In California, what the accused meant to do is not relevant when they are charged with certain crimes. Other criminal statutes make intent a key element. With those crimes, if the prosecution cannot prove that the defendant intended to break the specific law at issue, the jury should not find the defendant guilty.
One example of a crime for which intent is a necessary element is theft, also known as larceny. Prosecutors must convince the jury or judge beyond a reasonable doubt that the defendant took something that did not belong to them without permission, and specifically intended to do so.
Common defenses to larceny charges include:
- Claim of ownership or right to possess
- Mistake of fact or law
- Owner’s consent
- Intoxication to the point that intent was impossible
For example, if a person borrows his neighbor’s lawn mower, believing he had permission to do so, he could not be convicted for theft, even if the mower’s owner did not actually give permission. Or if the person gets intoxicated at a party and takes the wrong coat home by mistake, that person similarly did not commit theft as understood under California law.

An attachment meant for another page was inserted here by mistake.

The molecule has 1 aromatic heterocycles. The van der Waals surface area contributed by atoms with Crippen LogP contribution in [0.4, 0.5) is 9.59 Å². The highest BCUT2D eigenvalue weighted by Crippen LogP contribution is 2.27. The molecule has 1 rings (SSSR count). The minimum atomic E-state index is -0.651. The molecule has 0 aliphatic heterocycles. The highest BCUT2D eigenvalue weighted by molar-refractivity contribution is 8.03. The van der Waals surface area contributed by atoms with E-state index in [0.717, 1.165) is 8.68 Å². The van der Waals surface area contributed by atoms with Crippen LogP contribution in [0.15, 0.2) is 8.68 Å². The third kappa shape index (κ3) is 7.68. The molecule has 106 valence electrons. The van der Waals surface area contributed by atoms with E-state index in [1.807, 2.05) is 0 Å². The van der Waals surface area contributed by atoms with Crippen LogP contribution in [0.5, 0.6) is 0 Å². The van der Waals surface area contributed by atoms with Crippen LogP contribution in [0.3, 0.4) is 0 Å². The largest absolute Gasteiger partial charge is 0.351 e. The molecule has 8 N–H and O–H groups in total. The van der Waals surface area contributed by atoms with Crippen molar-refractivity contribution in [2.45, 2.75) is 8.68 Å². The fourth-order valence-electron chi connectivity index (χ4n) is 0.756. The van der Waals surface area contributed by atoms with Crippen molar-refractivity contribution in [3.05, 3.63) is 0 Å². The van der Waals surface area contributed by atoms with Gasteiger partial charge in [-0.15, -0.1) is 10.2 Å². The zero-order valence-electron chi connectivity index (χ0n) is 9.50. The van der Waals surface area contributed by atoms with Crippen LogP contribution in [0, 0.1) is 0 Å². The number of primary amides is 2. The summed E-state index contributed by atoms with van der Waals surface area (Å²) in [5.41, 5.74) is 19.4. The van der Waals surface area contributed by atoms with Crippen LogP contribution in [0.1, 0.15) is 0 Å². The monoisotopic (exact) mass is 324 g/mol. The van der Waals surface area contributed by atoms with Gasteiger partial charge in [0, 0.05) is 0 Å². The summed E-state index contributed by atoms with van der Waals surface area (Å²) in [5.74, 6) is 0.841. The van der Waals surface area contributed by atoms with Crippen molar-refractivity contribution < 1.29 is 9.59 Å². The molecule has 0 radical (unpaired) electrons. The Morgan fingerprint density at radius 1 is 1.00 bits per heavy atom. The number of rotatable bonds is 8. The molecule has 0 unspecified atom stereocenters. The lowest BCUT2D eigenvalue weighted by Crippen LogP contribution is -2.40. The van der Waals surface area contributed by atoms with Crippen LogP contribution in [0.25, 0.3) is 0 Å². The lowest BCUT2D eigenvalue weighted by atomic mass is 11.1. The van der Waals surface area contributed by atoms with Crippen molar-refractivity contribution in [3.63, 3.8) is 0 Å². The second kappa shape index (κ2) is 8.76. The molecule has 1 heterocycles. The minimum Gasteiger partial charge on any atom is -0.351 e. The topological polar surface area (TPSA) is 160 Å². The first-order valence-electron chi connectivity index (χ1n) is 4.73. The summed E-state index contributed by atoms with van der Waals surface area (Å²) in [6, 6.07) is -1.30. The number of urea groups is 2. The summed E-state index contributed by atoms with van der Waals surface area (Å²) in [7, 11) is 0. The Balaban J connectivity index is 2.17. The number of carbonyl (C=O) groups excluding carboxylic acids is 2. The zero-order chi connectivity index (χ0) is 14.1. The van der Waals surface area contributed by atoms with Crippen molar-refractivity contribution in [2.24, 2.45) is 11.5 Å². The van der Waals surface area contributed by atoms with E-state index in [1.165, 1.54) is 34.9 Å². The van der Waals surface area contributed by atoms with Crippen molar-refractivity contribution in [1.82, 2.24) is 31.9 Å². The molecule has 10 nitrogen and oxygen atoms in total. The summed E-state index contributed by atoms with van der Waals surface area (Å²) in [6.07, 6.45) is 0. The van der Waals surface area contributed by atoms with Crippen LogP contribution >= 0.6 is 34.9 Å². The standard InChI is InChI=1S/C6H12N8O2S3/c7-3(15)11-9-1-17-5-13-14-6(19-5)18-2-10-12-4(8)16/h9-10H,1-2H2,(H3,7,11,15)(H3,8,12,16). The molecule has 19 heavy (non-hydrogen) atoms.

A conviction for grand theft could result in felony-level penalties. This means that the defendant could be sent to prison instead of jail, from six months up to three years. Because of this, someone charged with a theft crime, and certainly grand larceny, should strongly consider hiring a defense attorney to handle their case. It could make the difference between prison time and a not guilty verdict.